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I have not infrequently come across the expression "Pickwickian sense". Of course, I have tried to search on the web, but generally the explanations I have found do not fit well into the context concerned. For example, the online Merriam-Webster offers the following description:

Definition of Pickwickian

1
:  marked by simplicity and generosity

2
:  intended or taken in a sense other than the obvious or literal one

(https://www.merriam-webster.com/dictionary/Pickwickian)

I feel, however, that the e.g. text below says something more subtle than the one in which the expression interpreted in this way:

[...] I had the opportunity to suggest to Quine that this strong version of revisability is rather hard to take, especially when applied to laws of logic. Quine responded as follows: "Well, I think I rather agree. I think nowadays it seems to me at best an uninteresting legalism".

The expression "uninteresting legalism" is Quine's marker for earlier views that he has come to view as - if not altogether wrong, and perhaps even in some Pickwickian sense correct - needlessly extreme.

(Fogelin: Aspects of Quine's Naturalized Epistemology In: The Cambridge Companion to QUINE, Edited by Roger F. Gibson Jr., p.32)

  • I don't see what you're asking, Gyorgy. The expression uninteresting legalism seems to be vital, but to what, please? – Robbie Goodwin Jun 9 '17 at 18:14
  • @Robbie Goodwin Some of Quine's views are considered too extreme. When he softened them, he claimed that they were correct only in some very formal way. My question is that how the phrase "Pickwickian sense" can express this fact. – Gyorgy Sereny Jun 9 '17 at 18:17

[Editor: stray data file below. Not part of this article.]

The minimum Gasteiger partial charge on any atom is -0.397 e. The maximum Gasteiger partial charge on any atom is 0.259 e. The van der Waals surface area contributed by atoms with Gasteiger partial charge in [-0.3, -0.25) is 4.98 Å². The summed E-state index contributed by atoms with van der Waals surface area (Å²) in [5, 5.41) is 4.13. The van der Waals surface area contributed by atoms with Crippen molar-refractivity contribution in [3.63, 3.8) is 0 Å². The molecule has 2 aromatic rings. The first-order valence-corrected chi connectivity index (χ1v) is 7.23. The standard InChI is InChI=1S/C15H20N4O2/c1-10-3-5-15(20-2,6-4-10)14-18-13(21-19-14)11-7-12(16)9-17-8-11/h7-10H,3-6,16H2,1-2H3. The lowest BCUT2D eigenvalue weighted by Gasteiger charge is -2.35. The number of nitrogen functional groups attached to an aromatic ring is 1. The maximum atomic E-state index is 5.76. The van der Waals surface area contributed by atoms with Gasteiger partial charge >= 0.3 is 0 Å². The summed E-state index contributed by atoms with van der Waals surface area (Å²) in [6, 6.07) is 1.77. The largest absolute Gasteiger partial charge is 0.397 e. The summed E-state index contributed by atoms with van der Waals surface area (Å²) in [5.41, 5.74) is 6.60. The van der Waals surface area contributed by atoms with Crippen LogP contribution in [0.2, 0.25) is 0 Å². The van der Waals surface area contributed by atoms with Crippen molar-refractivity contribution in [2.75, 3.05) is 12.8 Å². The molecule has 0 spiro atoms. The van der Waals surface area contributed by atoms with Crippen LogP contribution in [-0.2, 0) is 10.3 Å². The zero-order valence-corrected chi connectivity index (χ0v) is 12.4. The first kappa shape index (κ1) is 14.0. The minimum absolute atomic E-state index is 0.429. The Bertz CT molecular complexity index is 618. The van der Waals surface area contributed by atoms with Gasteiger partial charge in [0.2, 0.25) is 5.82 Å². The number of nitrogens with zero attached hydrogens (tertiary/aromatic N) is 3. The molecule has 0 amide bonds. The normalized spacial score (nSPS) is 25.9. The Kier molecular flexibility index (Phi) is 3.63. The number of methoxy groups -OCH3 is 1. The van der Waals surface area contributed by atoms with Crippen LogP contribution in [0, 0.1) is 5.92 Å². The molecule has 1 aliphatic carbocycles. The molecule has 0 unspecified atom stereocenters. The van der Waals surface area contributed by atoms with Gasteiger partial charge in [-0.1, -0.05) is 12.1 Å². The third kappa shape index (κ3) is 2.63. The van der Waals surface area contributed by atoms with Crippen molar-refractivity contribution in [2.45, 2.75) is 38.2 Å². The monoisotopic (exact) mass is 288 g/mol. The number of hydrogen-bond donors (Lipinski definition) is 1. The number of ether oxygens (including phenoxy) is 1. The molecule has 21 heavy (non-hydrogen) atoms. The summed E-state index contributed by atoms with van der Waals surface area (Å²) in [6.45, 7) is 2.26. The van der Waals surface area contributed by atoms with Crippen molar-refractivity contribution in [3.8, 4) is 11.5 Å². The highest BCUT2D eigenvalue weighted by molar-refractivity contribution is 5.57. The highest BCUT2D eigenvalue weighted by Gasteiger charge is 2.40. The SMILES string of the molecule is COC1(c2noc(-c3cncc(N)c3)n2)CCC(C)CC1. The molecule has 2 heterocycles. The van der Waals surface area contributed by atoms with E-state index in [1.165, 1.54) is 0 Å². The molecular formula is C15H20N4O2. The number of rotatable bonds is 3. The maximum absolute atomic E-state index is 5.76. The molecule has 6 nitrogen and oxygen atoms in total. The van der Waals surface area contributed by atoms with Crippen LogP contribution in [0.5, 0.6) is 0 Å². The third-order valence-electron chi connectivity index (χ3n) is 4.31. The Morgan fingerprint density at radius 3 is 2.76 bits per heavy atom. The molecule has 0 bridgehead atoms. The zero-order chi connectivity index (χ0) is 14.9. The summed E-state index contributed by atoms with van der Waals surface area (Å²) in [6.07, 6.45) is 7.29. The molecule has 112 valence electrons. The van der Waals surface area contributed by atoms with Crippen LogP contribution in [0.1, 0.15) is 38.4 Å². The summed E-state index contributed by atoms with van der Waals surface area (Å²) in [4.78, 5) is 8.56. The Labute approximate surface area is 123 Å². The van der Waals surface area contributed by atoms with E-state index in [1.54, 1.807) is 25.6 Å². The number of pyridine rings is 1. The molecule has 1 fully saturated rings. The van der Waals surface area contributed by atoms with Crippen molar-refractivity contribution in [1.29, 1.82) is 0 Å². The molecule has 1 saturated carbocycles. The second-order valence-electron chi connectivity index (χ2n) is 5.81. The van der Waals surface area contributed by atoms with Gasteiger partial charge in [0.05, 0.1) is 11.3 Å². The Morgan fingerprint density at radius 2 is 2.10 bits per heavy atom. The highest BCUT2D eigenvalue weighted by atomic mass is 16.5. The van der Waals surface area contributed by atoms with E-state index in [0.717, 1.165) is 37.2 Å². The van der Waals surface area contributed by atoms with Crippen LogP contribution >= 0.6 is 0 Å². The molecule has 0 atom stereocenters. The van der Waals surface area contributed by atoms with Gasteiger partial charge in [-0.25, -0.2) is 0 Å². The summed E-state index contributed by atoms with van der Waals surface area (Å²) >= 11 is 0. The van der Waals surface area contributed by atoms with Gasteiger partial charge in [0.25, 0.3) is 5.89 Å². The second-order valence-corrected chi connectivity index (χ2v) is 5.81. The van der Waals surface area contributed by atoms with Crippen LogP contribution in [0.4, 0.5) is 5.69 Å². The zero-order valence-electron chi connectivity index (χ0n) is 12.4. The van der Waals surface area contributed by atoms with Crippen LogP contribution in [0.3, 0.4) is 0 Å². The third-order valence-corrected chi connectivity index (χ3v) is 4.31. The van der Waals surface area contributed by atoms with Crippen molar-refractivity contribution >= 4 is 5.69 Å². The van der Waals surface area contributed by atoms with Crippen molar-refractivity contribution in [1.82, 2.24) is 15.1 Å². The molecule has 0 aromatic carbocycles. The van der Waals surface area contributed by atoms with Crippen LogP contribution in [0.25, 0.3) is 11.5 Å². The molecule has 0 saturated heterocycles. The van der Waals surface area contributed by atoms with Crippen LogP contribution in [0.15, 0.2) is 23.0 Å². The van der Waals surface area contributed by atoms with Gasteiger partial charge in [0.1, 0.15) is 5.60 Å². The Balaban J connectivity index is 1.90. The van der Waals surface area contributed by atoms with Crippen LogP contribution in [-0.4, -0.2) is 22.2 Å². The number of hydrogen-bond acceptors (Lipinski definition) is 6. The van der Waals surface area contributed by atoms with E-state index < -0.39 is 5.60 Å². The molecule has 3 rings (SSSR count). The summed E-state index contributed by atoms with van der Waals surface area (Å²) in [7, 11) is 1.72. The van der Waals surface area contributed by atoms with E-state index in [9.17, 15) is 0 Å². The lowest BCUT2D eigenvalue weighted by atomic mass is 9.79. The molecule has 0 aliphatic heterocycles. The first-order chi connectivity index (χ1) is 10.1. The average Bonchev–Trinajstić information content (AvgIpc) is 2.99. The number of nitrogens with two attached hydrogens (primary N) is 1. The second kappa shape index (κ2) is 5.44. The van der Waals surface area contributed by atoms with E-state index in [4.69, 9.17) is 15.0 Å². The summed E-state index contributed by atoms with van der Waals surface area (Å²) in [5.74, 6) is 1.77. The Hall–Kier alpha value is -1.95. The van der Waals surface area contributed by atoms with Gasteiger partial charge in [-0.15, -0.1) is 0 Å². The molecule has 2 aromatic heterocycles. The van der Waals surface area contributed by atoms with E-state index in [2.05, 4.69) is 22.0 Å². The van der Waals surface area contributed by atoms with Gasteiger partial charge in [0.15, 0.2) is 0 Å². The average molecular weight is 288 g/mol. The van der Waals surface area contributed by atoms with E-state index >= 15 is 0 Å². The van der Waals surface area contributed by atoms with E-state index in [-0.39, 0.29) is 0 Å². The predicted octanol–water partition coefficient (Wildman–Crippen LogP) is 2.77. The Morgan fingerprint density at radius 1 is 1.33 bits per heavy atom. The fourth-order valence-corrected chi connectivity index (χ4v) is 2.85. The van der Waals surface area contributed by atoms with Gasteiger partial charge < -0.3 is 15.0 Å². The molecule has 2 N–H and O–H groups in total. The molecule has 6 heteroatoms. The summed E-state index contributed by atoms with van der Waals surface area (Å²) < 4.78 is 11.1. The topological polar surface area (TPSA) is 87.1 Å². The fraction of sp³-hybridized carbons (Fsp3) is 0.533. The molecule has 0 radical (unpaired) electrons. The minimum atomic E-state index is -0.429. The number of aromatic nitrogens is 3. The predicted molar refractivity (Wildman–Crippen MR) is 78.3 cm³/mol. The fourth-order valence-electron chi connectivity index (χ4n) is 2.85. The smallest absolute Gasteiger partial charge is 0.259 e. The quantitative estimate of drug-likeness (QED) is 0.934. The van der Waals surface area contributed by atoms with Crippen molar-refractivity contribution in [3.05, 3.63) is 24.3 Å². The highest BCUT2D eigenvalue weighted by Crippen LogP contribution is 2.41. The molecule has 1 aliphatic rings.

• Well, is Quine Pickwick, please? – Robbie Goodwin Jun 9 '17 at 18:18
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    thanks and now you've lost me, unless you're saying Quine speaks exactly as Pickwick would… – Robbie Goodwin Jun 9 '17 at 18:43
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    Dickens’s advice to anyone who loses his (or her) hat in the wind is, while others laugh, keep “smiling pleasantly all the time, as if you thought it as good a joke as anybody else”. 1 – MikeJRamsey56 Jun 9 '17 at 19:02
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The Unabridged version of Merriam-Webster expands on the definition of Pickwickian that you give (emphasis mine):

[so called from the peculiar sense given to common words by Mr. Blotton and Mr. Pickwick, characters in the novel Pickwick Papers] : intended or taken in a sense other than the obvious or literal one : specially or whimsically limited or distorted in intended meaning

"injustice … is merely a Pickwickian expression for what human beings do not like" — Nation

In your quote, Pickwickian is used to refer to Quine's earlier views that, "if not altogether wrong," had, in some limited or whimsical sense, some degree of correctness.

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    Thank you very much, indeed. It is clear: this characterization means not only that something is to be taken simply in a non-literal sense, but in an intentionally distorted one. – Gyorgy Sereny Jun 9 '17 at 20:04

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